A Challenge Let Drop: Soviet Foreign Policy, the Cominform and the Italian Communist Party, 1947–8

  • Silvio Pons


Criticism of the Italian and French Communist Parties constituted one of the crucial moments in the founding of Cominform in September 1947. Since Eugenio Reale — one of the members of the Italian delegation at the Szklarska Poręba Conference — revealed these criticisms,1 historians have pondered their significance. They have been seen as a consequence of the ‘two camps’ theory in international politics, and of an attempt to induce the Communist Parties to close ranks with the USSR.2 The archive material to which we now have access allows us to shed light on areas which were obscure until recently. The limits of the documentation available should also be made clear, however: in particular, this sheds no light on the decision-making process in the Soviet leadership which led to the founding of the Cominform. Nonetheless, we are now able to trace more clearly the framework which Soviet leaders gave to the Szklarska Poręba Conference, the positions taken up by representatives of other parties during Conference debates, the reactions of the Italian Communist Party (PCI) to the criticisms, and also developments in relations between the Italian Party and Moscow in the following months. We have enough new evidence to clarify — and sometimes to modify — the interpretations which have been proposed until now. In this chapter I intend to show that although the criticism of the Western Parties had wider consequences for all the other Parties belonging to the Cominform, these were only to a limited extent the corollary of any major reorientation in Soviet foreign policy.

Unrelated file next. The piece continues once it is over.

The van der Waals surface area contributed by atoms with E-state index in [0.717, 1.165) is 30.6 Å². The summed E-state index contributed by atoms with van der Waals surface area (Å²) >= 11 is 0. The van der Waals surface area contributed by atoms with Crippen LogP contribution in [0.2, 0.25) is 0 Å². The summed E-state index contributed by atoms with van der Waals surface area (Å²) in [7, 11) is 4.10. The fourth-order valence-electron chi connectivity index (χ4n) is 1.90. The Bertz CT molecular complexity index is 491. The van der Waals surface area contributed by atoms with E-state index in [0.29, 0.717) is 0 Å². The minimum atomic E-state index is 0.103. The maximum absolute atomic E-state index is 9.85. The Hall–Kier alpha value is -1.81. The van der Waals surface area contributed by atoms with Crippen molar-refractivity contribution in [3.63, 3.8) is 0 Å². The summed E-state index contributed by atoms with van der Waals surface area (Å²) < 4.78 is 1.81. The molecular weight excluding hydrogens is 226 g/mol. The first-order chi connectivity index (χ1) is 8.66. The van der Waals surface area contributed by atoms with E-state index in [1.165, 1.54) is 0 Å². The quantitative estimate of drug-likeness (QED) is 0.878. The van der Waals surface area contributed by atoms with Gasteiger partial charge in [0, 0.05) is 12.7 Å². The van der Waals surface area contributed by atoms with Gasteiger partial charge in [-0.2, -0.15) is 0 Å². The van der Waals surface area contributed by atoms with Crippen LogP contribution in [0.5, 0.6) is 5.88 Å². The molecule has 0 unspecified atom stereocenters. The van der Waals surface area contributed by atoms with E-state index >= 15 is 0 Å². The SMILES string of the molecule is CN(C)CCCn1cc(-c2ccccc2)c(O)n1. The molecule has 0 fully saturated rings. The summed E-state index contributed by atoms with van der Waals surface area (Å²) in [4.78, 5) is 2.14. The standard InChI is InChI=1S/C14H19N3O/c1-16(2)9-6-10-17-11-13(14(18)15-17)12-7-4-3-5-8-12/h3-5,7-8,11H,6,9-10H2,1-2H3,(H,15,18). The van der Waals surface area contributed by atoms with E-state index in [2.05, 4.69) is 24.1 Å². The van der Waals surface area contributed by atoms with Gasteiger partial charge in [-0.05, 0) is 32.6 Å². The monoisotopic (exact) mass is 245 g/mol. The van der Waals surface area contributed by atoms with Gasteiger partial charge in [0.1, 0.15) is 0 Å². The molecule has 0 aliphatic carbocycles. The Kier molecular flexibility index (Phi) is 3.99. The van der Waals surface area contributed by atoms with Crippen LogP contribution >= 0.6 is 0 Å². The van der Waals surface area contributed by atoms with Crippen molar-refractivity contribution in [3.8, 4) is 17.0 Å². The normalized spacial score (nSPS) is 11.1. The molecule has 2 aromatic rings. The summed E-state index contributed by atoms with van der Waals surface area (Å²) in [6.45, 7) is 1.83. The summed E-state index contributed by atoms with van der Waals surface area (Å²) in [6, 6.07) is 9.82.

Foreign Policy International Situation Marshall Plan Soviet Leadership Armed Struggle 
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© Palgrave Macmillan, a division of Macmillan Publishers Limited 1996

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  • Silvio Pons

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